For me this is comfort food, making it perfect for a late Autumn evening. Although I’ve only had festival a handful of times in my life, eating this warm, sugary dough always feels so comforting to me. Festival has only a mild sweetness to it and is often served with savory dishes like ackee and saltfish or a chicken curry. I have used water for the liquid in this recipe but milk is also commonly used for more flavour. The cornmeal is great for a golden outer colour and gives it a nice crunch. In a way, Festival is like the Jamaican version of churros and could also be eaten as a dessert, dipped in melted chocolate or sprinkled with sugar.
Recipe: Jamaican festival (makes 6)
65g plain flour
35g fine cornmeal
1/2 tsp baking powder
1/4 tsp cinnamon powder
1 tbsp caster sugar
Pinch of salt
50ml water or milk
Heat some oil in a deep pan.
Mix all of the dry ingredients into a large bowl and gently pour in the water.
Use your fingers to mix everything together until it form a soft dough.
Next, split the dough into six equal pieces and roll into finger shapes.
Once the oil is hot, add the dough pieces to the pan and turn every 2 minutes until fully cooked and golden brown (roughly 6 mins, depending on the heat and size).
Place on a plate with kitchen paper to drain off the excess oil and serve warm.
We all have lazy days which is why I don’t mind using a cookie mix every once in a while. When I made these I was craving something a little sweet, whenever you are short for time or feeling lazy it’s the perfect option. These cookies were super simple to make, as you can imagine and only took 12 minutes to bake in the oven. I did leave them in for a few minutes longer to give the cookies that extra crunch, but they were still very delicious. They are definitely a treat and great for that pick me up work snack!
So, my intention with this cake was to achieve a type of ‘funfetti’ appearance and as you can see it looks nothing like it should however, the end result was really nice and different. The ingredients should have been hundreds and thousands instead of nonpareils which was my mistake. This recipe is something I am working on so expect an updated version soon but in the meantime I hope you enjoy this one!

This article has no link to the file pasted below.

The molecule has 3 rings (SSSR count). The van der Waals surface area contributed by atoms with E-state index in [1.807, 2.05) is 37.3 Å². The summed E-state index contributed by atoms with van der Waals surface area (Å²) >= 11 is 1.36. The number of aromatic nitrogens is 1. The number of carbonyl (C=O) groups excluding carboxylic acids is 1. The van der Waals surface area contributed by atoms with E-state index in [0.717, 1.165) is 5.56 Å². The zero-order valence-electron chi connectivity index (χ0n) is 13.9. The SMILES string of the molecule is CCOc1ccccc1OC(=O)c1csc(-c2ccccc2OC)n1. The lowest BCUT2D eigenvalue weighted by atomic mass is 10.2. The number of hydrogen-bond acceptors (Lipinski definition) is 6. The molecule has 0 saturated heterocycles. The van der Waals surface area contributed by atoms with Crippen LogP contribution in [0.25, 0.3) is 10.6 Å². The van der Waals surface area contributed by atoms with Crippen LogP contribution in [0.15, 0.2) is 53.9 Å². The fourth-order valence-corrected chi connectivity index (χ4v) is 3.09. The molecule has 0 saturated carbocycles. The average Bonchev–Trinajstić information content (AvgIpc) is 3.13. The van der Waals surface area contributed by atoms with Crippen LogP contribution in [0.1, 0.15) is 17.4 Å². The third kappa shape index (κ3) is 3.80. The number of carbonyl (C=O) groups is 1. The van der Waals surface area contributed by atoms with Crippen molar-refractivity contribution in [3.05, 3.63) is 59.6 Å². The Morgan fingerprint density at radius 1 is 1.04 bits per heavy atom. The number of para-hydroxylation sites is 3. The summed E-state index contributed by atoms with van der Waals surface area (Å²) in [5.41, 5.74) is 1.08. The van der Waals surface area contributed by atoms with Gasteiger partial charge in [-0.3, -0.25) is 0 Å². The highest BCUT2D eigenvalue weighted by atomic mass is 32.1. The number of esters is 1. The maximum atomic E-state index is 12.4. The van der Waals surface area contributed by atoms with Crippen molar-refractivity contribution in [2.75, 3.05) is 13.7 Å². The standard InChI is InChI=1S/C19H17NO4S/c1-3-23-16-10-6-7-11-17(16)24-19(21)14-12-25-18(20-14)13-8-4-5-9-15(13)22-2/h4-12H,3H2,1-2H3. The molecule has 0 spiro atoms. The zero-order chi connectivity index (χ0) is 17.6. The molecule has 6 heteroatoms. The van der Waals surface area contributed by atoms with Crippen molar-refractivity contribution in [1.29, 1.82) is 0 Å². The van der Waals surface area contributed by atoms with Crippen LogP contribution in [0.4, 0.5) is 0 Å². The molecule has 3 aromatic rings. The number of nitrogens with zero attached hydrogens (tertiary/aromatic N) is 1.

I wasn’t really sure on the name for this cake because it is flatter than most so I thought it would be good for layering, however, as I’m writing this now, I feel like some warm stewed berries would really compliment a slice of this cake. This recipe is a little different because it has cornflour and demerara sugar, which really adds to the flavour.
Recipe: Moist layer cake (makes 1 small cake)
70g plain flour
1 tbsp cornflour
1 tsp baking powder
80g demerara sugar
1 tsp vanilla extract
2 tbsp nonpareils
Preheat the oven to gas mark 5 and line a small cake tin with baking paper.
Sift the dry ingredients into a bowl and set aside. Cream the butter and sugar together.
Whisk the egg, milk and extract in a jug. Add to the butter mixture.
Gently fold in the flour, pour into the tin and bake in the oven for 25-30 minutes until fully cooked.
Today’s post is all about breakfast. I’ve made French toast using the most tasty tiger bread, thickly sliced with a seasoned crunchy crust. I love eating tiger bread for the flavour and it really makes the french toast. If ever you fancy something sweet for breakfast, this French toast will certainly hit the spot. It is served with a light sprinkling of sugar and a drizzle of syrup however, fresh berries would go down just as well.
This is not the most healthiest of breakfasts, its a little indulgent for most of us because of the icing sugar and maple syrup but the hope is that the protein from the eggs will keep us fuller for longer reducing the amount of unhealthy snacks consumed before the next meal.
Recipe: French Toast (serves 1)
2 slices of tiger bloomer
2 tbsp oil for frying
Sprinkle of icing sugar
Drizzle of maple syrup
Heat the oil in a frying pan.
Slice the bread in half and whisk the eggs together,
Place a slice of bread into the whisked egg one at a time and once the oil is hot put them into the frying pan.
Fry on a low to medium for 3-4 minutes until golden brown and crispy on the edges.
Place the bread on a plate, sieve over a little icing sugar and drizzle with maple syrup.
This recipe is a spiced twist on the original and the taste is just as delightful, the good thing about mixed spices is that you get a mixture of flavours from the nutmeg, cinnamon and ginger which all complement the shortbread. Another difference is the use of brown sugar which offers a deep, rich treacly taste, not usually associated with shortbread but compliments the taste none the less.
Recipe: Brown sugar spiced shortbread (makes 30)
150g plain flour
3 1/2 tbsp dark brown soft sugar
1/2 tsp mixed spice
Preheat the oven to gas mark 4 and line a tray with baking paper.
Mix the flour, sugar and mixed spice in a large bowl. Rub the butter until it forms crumbs. Bring together to form a smooth dough.
Roll out on a lightly floured surface, use a small cutter to cut out the shortbread and place on a the tray.
Bake in the oven for 20-25 minutes and transfer to a wire rack to cool down.